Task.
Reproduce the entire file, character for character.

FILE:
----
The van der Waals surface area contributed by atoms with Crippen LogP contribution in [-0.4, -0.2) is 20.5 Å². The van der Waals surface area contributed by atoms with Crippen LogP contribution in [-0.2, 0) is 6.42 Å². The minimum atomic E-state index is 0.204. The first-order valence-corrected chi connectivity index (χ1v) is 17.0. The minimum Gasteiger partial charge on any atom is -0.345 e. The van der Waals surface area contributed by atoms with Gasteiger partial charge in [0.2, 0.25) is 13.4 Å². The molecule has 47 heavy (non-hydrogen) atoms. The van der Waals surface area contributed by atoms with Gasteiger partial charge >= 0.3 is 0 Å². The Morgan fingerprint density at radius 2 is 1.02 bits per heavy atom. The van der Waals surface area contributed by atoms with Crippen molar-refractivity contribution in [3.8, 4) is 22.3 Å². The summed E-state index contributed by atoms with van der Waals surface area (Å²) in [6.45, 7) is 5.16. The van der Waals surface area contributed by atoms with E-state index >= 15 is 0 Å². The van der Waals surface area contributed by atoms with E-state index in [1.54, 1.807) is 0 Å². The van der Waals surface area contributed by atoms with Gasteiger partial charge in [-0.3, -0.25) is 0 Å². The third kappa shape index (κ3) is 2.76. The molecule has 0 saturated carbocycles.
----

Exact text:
The van der Waals surface area contributed by atoms with Crippen LogP contribution in [-0.4, -0.2) is 20.5 Å². The van der Waals surface area contributed by atoms with Crippen LogP contribution in [-0.2, 0) is 6.42 Å². The minimum atomic E-state index is 0.204. The first-order valence-corrected chi connectivity index (χ1v) is 17.0. The minimum Gasteiger partial charge on any atom is -0.345 e. The van der Waals surface area contributed by atoms with Gasteiger partial charge in [0.2, 0.25) is 13.4 Å². The molecule has 47 heavy (non-hydrogen) atoms. The van der Waals surface area contributed by atoms with Gasteiger partial charge >= 0.3 is 0 Å². The Morgan fingerprint density at radius 2 is 1.02 bits per heavy atom. The van der Waals surface area contributed by atoms with Crippen molar-refractivity contribution in [3.8, 4) is 22.3 Å². The summed E-state index contributed by atoms with van der Waals surface area (Å²) in [6.45, 7) is 5.16. The van der Waals surface area contributed by atoms with E-state index >= 15 is 0 Å². The van der Waals surface area contributed by atoms with E-state index in [1.54, 1.807) is 0 Å². The van der Waals surface area contributed by atoms with Gasteiger partial charge in [-0.3, -0.25) is 0 Å². The third kappa shape index (κ3) is 2.76. The molecule has 0 saturated carbocycles.